China’s Financial Markets Will Reopen to a Barrage of Selling
(Bloomberg) -- Every other market has already reacted to the deadly virus threatening China’s economy. Soon it will be China’s turn, and it’s likely to be brutal.
Stocks and commodities will almost certainly sink when financial markets reopen Monday for the first time since Jan. 23, while bond yields will drop. For equities, the declines are likely to be exacerbated by the amount of leverage in the market -- near the highest in 11 months. That could create a downward spiral where steep losses become steeper as traders face margin calls.
As an example of how extreme selling can be: In May the Shanghai equity benchmark fell almost 6% when it resumed trading following a holiday break on negative trade-war news.
Adding to the nervousness is what’s set to be the largest liquidity event of its kind in China, with banks due to repay more than 1 trillion yuan ($143 billion) in short-term funds. The daily yuan reference rate will also be closely watched after the currency weakened past 7 per dollar in offshore trading for the first time this year.
China’s Yuan Tumble Past 7 May See Less Disruption This Time
The total death toll has risen to 213 while confirmed cases in China jumped to 9,692, the National Health Commission reported Friday, up from about 7,700 a day earlier. A number of Chinese provinces and cities have extended the Lunar New Year break until the end of Feb. 9, including Shanghai, which may limit trading.
“The market is bracing for the bearish impact -- I’m looking at one-sided bearish movement on Monday, and potentially for the foreseeable future until the situation improves,” said Mingze Wu, a trader at INTL FCStone in Singapore, adding that authorities may try to reduce volatility by injecting cash and setting a strong yuan fixing.
The onshore equity market has no circuit breakers limiting index losses after the implementation of such measures backfired following the bursting of the country’s bubble in 2015. Shares trading on the main boards are allowed to move 10% daily in either direction -- it’s 20% for the experimental Star board -- and there’s a lack of index futures, volatility products and single-stock options onshore. The absence of derivatives makes it difficult for investors to hedge.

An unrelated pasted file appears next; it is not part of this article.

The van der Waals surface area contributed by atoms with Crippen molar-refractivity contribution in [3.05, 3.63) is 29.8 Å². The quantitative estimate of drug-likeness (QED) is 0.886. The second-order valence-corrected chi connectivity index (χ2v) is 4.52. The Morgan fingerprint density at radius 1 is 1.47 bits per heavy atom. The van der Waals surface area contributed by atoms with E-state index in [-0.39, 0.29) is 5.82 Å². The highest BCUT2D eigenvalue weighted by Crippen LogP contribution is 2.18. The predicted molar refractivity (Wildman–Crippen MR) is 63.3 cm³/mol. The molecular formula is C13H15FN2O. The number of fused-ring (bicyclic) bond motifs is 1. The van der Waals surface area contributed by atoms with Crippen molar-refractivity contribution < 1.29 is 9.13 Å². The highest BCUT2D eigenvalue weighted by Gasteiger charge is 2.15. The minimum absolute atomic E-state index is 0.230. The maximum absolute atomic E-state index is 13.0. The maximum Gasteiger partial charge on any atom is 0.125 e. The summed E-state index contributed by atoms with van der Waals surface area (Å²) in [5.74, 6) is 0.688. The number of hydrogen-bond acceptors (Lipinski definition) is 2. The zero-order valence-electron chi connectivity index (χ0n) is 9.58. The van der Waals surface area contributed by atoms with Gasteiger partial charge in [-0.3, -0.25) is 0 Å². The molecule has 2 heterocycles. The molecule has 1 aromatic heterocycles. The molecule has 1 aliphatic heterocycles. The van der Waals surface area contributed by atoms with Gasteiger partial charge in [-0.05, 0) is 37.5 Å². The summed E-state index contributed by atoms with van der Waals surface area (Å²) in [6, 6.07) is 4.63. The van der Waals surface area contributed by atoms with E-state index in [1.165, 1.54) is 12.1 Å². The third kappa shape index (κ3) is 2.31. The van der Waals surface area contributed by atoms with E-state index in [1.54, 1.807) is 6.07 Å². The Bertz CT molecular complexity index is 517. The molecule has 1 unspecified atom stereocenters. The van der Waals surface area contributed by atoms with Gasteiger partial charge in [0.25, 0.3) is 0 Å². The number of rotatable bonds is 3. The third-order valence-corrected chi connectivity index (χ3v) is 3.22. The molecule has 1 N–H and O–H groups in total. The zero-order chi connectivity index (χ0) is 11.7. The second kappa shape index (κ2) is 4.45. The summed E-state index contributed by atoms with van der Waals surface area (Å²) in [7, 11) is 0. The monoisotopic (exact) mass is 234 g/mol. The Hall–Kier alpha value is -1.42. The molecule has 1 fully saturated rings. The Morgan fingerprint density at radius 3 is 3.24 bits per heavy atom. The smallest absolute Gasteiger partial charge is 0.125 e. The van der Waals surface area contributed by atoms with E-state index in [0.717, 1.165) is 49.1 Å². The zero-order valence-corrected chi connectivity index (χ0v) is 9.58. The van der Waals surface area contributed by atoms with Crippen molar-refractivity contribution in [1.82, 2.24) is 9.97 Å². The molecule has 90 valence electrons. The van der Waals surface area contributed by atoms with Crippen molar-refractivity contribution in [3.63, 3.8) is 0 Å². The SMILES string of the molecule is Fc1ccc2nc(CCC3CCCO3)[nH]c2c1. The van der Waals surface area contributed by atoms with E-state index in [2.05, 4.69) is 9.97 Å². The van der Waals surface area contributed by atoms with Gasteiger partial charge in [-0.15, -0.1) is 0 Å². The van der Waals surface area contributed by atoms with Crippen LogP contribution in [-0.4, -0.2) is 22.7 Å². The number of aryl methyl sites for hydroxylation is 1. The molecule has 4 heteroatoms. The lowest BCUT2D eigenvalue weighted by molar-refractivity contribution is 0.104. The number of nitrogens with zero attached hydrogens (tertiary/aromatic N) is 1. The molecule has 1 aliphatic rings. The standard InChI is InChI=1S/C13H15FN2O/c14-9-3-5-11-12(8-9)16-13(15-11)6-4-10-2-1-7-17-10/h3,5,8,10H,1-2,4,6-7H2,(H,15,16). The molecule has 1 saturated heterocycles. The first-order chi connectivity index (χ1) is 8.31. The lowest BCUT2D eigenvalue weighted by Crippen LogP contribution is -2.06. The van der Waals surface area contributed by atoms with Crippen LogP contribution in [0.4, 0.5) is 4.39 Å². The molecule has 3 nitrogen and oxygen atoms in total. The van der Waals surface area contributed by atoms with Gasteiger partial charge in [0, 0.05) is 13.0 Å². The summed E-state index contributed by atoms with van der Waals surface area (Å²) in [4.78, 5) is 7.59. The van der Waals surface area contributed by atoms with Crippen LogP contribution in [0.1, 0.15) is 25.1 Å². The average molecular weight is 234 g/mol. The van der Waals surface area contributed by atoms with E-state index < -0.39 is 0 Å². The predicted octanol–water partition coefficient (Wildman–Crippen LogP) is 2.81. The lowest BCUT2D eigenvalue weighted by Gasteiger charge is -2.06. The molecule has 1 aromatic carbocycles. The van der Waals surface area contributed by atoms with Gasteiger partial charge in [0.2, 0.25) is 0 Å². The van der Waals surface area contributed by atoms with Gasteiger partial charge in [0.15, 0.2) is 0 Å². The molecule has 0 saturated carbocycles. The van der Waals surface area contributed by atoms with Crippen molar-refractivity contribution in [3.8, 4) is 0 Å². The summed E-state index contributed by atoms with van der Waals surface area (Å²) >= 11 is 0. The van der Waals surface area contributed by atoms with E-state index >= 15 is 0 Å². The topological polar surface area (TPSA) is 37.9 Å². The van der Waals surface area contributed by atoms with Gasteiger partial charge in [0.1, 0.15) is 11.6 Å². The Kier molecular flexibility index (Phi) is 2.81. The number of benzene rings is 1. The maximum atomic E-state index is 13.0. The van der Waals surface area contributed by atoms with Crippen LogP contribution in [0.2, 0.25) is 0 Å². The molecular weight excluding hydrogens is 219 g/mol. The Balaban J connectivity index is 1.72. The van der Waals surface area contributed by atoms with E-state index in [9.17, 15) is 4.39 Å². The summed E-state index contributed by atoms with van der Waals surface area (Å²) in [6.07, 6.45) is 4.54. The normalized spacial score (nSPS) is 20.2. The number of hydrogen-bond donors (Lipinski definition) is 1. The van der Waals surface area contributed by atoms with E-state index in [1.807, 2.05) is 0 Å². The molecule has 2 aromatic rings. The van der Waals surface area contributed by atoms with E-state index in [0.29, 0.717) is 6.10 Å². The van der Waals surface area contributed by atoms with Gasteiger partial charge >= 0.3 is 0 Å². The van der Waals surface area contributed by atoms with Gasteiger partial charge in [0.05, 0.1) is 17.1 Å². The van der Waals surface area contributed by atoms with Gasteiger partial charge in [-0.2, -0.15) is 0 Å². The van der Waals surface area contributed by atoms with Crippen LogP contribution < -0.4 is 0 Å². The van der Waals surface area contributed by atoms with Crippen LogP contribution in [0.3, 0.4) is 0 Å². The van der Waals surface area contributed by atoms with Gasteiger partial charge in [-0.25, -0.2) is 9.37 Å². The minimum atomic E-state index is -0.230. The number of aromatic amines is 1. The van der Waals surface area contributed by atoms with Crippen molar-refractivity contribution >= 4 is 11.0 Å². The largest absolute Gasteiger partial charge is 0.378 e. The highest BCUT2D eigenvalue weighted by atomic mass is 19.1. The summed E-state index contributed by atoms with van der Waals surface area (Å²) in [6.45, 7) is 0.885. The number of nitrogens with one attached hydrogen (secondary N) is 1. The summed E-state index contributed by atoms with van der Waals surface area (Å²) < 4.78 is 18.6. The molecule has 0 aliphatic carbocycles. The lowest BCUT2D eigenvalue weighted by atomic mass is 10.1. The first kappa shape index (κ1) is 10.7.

What’s certain is that traders expect Beijing will put a floor on losses. In addition to a large cash injection, the central bank could also deploy other longer-term funding tools to ensure adequate liquidity in the financial system. The so-called national team of state funds may also buy stocks, though there have been no obvious signs during recent downturns.
“In this time of urgency, we expect them to do it,” said Louis Tse, Hong Kong-based managing director at VC Asset Management Ltd, referring to open-market operations. “They will just do it. If they don’t, they must have a good explanation, or deploy a better monetary-policy tool to compensate for the situation.”
China is also being increasingly isolated in terms of global travel. The U.S. government told Americans not to travel to China and said those currently visiting or living in the country should try to leave. The new travel advisory came hours after the World Health Organization declared the outbreak a global health emergency.
Below is a guide of what to watch as investors in China are given the opportunity to trade for the first time since Jan. 23.
- Fixing Monday 9:15 a.m., trading onshore from 9:30 a.m.
Open market operations
- Traders may see details from Monday 9.15 a.m., central bank statement on amount and interest rates expected around 9.45 a.m.
The People’s Bank of China is widely expected to roll over at least some of the funds. It said in a statement this week it will use monetary tools -- including open-market operations -- to ensure ample liquidity.
- Pre-market prices Monday at 9:25 a.m. Cash open at 9:30 a.m.
Bonds, repos and interest-rate swaps
- First quotes seen Monday around 9:30 a.m.
- Commodity futures trade from 9:00 a.m. Monday.
In agricultural markets, watch palm olein after a volatile week for benchmark Malaysian palm oil futures, including the biggest one-day drop in more than a decade. Soymeal futures may also see declines on concern demand for meat will drop as people rein in spending and avoid eating out at restaurants.
The outlook for rubber is less clear. Volatility has surged for contracts traded in Tokyo and Singapore as the market grapples with whether a slowdown in economic growth will hurt demand or consumption will jump as glove makers ramp up production.
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